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Montreal city council to debate soccer turban ban

06/05/2013 11:11 EDT | Updated 08/05/2013 05:12 EDT
It's the City of Montreal's turn to debate the Quebec Soccer Federation's decision banning Sikhs from wearing turbans on the soccer field, as the political fallout from the controversy widens.

Councillor Marvin Rotrand tweeted late Wednesday that he will present an emergency motion demanding the federation reverse its decision at council's June 17 meeting.

The mayor of Villeray–Saint-Michel–Parc-Extension, Anie Samson, and Côte-des-Neiges–Notre-Dame-de-Grace councillor Lionel Perez have both offered to support the motion.

The federation's announcement was the subject of debate earlier this week during Question Period in the House of Commons.

"We believe that amateur sports like soccer should encourage the participation of children rather than exclude them," said Bal Gosal, the minister of state for sport. "We see no valid reason why kids should be banned from playing soccer because of their religion."

Quebec federation alone in Canada

Quebec's federation is the only one across Canada to ban turbans and the headwear younger Sikh boys often wear, keskis and patkas.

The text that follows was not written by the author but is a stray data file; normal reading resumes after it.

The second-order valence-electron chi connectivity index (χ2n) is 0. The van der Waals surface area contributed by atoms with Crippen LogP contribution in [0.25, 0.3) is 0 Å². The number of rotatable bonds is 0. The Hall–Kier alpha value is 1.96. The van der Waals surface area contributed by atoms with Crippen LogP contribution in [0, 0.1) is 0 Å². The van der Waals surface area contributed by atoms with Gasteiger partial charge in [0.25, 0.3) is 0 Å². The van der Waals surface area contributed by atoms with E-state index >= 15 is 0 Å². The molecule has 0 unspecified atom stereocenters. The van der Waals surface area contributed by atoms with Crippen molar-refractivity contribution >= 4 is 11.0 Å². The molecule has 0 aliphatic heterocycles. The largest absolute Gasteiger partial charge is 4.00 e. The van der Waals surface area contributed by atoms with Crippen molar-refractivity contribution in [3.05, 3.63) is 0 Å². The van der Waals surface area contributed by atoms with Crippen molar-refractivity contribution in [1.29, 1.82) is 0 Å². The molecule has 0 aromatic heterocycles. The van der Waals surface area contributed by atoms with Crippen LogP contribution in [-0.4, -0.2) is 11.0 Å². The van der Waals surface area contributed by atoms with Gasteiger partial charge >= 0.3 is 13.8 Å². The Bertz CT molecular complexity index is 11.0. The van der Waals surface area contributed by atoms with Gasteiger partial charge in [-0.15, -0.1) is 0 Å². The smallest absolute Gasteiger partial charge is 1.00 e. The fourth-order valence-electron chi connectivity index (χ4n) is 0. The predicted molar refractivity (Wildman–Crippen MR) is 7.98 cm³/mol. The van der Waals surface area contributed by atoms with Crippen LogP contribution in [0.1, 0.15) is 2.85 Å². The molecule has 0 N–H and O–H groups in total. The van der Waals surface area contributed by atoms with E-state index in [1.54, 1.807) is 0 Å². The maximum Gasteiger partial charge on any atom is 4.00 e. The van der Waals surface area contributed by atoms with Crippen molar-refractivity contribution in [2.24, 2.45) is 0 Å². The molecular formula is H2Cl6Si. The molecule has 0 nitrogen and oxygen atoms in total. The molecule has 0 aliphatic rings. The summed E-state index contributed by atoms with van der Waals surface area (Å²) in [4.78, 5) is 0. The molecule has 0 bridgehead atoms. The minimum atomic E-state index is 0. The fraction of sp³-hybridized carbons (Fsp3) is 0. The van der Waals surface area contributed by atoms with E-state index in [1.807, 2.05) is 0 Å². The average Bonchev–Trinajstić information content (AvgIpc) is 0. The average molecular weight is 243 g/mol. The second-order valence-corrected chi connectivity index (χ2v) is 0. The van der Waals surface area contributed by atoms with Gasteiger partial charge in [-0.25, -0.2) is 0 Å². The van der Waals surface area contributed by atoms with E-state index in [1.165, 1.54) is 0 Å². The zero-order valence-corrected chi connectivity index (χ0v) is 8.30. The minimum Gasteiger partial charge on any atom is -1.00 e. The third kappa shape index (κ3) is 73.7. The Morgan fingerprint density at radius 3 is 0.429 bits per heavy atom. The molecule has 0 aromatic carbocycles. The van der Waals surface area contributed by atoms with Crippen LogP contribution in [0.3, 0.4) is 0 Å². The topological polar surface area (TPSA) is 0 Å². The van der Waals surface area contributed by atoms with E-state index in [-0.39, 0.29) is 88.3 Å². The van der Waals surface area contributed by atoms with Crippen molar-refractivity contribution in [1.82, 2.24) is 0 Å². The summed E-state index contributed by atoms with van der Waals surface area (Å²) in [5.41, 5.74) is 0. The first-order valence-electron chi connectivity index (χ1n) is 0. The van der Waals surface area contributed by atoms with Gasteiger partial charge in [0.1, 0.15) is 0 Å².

The Canadian Soccer Association has called for provincial federations to allow religious headcoverings "as long as it doesn't pose any danger to the player wearing it or any other player."

The Liberal MNA for Notre-Dame-de-Grâce, Kathleen Weil, urged the federation to be more flexible.

"People have to stop finding refuge in rules and just think about the issue at hand, to think about what's best for people," Weil said. "Families are asking for the right for their children to play soccer."

Members of Quebec's Parti Québécois government have been largely silent on the issue. In a statement, the government said simply that it trusts the Quebec Soccer federation to make its own decisions

Aneel Samra, a Lasalle borough resident who has opted not to sign up for soccer rather than remove his turban, challenged the federation to test the safety of turbans if that is its real concern.

"I wish that I could have at least a sit-down discussion with them," Samra said. "If we could do that, hopefully I could sway their opinion…It's 200 kids that are affected, but we could all go in for testing."

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